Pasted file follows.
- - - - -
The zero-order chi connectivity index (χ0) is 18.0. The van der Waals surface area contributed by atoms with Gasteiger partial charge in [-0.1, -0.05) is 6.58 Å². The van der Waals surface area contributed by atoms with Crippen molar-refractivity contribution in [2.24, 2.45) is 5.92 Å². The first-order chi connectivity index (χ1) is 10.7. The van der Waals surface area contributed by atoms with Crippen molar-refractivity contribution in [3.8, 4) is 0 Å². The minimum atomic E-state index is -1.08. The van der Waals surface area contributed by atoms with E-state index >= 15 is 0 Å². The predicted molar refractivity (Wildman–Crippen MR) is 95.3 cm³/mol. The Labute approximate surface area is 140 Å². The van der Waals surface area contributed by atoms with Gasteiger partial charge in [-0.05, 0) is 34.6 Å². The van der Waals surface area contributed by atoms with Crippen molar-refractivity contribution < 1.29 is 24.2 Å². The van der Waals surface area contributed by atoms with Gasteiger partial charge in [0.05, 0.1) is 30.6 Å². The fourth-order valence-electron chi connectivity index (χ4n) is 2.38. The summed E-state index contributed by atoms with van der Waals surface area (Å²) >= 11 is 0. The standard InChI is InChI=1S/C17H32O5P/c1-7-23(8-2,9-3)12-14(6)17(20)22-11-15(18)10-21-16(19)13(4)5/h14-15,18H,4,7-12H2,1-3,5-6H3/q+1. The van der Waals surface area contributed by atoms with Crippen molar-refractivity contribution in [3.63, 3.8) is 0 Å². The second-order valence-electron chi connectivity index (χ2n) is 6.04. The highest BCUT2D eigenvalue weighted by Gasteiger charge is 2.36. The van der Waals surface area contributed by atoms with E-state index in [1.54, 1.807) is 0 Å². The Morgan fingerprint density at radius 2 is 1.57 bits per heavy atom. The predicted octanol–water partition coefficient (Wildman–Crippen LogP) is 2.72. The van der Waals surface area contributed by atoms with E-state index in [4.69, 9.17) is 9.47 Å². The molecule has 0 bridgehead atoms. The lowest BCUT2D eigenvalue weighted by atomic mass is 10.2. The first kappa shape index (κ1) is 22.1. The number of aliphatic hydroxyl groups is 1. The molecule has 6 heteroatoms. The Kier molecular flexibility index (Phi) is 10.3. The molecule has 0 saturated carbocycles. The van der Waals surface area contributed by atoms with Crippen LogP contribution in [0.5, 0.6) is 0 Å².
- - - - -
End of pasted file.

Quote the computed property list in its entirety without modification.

The zero-order chi connectivity index (χ0) is 18.0. The van der Waals surface area contributed by atoms with Gasteiger partial charge in [-0.1, -0.05) is 6.58 Å². The van der Waals surface area contributed by atoms with Crippen molar-refractivity contribution in [2.24, 2.45) is 5.92 Å². The first-order chi connectivity index (χ1) is 10.7. The van der Waals surface area contributed by atoms with Crippen molar-refractivity contribution in [3.8, 4) is 0 Å². The minimum atomic E-state index is -1.08. The van der Waals surface area contributed by atoms with E-state index >= 15 is 0 Å². The predicted molar refractivity (Wildman–Crippen MR) is 95.3 cm³/mol. The Labute approximate surface area is 140 Å². The van der Waals surface area contributed by atoms with Gasteiger partial charge in [-0.05, 0) is 34.6 Å². The van der Waals surface area contributed by atoms with Crippen molar-refractivity contribution < 1.29 is 24.2 Å². The van der Waals surface area contributed by atoms with Gasteiger partial charge in [0.05, 0.1) is 30.6 Å². The fourth-order valence-electron chi connectivity index (χ4n) is 2.38. The summed E-state index contributed by atoms with van der Waals surface area (Å²) >= 11 is 0. The standard InChI is InChI=1S/C17H32O5P/c1-7-23(8-2,9-3)12-14(6)17(20)22-11-15(18)10-21-16(19)13(4)5/h14-15,18H,4,7-12H2,1-3,5-6H3/q+1. The van der Waals surface area contributed by atoms with Crippen molar-refractivity contribution in [3.63, 3.8) is 0 Å². The second-order valence-electron chi connectivity index (χ2n) is 6.04. The highest BCUT2D eigenvalue weighted by Gasteiger charge is 2.36. The van der Waals surface area contributed by atoms with E-state index in [1.54, 1.807) is 0 Å². The Morgan fingerprint density at radius 2 is 1.57 bits per heavy atom. The predicted octanol–water partition coefficient (Wildman–Crippen LogP) is 2.72. The van der Waals surface area contributed by atoms with E-state index in [4.69, 9.17) is 9.47 Å². The molecule has 0 bridgehead atoms. The lowest BCUT2D eigenvalue weighted by atomic mass is 10.2. The first kappa shape index (κ1) is 22.1. The number of aliphatic hydroxyl groups is 1. The molecule has 6 heteroatoms. The Kier molecular flexibility index (Phi) is 10.3. The molecule has 0 saturated carbocycles. The van der Waals surface area contributed by atoms with Crippen LogP contribution in [0.5, 0.6) is 0 Å².